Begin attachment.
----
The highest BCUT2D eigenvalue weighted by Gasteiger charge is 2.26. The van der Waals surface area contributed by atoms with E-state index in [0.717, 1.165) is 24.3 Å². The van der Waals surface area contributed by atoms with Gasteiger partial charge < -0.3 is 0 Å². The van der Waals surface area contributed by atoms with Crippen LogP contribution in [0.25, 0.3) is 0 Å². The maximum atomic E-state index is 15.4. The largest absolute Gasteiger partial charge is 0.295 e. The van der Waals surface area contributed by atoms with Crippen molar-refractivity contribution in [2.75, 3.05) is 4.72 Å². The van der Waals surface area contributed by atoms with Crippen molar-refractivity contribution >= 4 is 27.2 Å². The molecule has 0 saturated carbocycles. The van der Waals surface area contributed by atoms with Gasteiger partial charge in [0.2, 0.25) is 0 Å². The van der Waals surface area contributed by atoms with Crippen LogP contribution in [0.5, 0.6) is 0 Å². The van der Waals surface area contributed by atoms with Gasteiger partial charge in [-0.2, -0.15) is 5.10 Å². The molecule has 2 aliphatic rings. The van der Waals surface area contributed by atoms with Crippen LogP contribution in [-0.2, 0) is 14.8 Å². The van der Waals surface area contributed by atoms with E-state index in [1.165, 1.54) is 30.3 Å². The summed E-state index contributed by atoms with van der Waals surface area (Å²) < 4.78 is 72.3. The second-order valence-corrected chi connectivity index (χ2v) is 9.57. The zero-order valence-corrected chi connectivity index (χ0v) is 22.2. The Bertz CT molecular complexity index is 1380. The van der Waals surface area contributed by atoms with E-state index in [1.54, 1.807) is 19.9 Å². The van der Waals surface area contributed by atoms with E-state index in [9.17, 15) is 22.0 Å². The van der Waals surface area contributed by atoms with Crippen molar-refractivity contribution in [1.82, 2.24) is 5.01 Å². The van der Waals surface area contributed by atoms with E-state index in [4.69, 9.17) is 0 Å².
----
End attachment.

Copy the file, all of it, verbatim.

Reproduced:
The highest BCUT2D eigenvalue weighted by Gasteiger charge is 2.26. The van der Waals surface area contributed by atoms with E-state index in [0.717, 1.165) is 24.3 Å². The van der Waals surface area contributed by atoms with Gasteiger partial charge < -0.3 is 0 Å². The van der Waals surface area contributed by atoms with Crippen LogP contribution in [0.25, 0.3) is 0 Å². The maximum atomic E-state index is 15.4. The largest absolute Gasteiger partial charge is 0.295 e. The van der Waals surface area contributed by atoms with Crippen molar-refractivity contribution in [2.75, 3.05) is 4.72 Å². The van der Waals surface area contributed by atoms with Crippen molar-refractivity contribution >= 4 is 27.2 Å². The molecule has 0 saturated carbocycles. The van der Waals surface area contributed by atoms with Gasteiger partial charge in [0.2, 0.25) is 0 Å². The van der Waals surface area contributed by atoms with Crippen LogP contribution in [0.5, 0.6) is 0 Å². The van der Waals surface area contributed by atoms with Gasteiger partial charge in [-0.2, -0.15) is 5.10 Å². The molecule has 2 aliphatic rings. The van der Waals surface area contributed by atoms with Crippen LogP contribution in [-0.2, 0) is 14.8 Å². The van der Waals surface area contributed by atoms with E-state index in [1.165, 1.54) is 30.3 Å². The summed E-state index contributed by atoms with van der Waals surface area (Å²) < 4.78 is 72.3. The second-order valence-corrected chi connectivity index (χ2v) is 9.57. The zero-order valence-corrected chi connectivity index (χ0v) is 22.2. The Bertz CT molecular complexity index is 1380. The van der Waals surface area contributed by atoms with E-state index in [1.54, 1.807) is 19.9 Å². The van der Waals surface area contributed by atoms with E-state index in [9.17, 15) is 22.0 Å². The van der Waals surface area contributed by atoms with Crippen molar-refractivity contribution in [1.82, 2.24) is 5.01 Å². The van der Waals surface area contributed by atoms with E-state index in [4.69, 9.17) is 0 Å².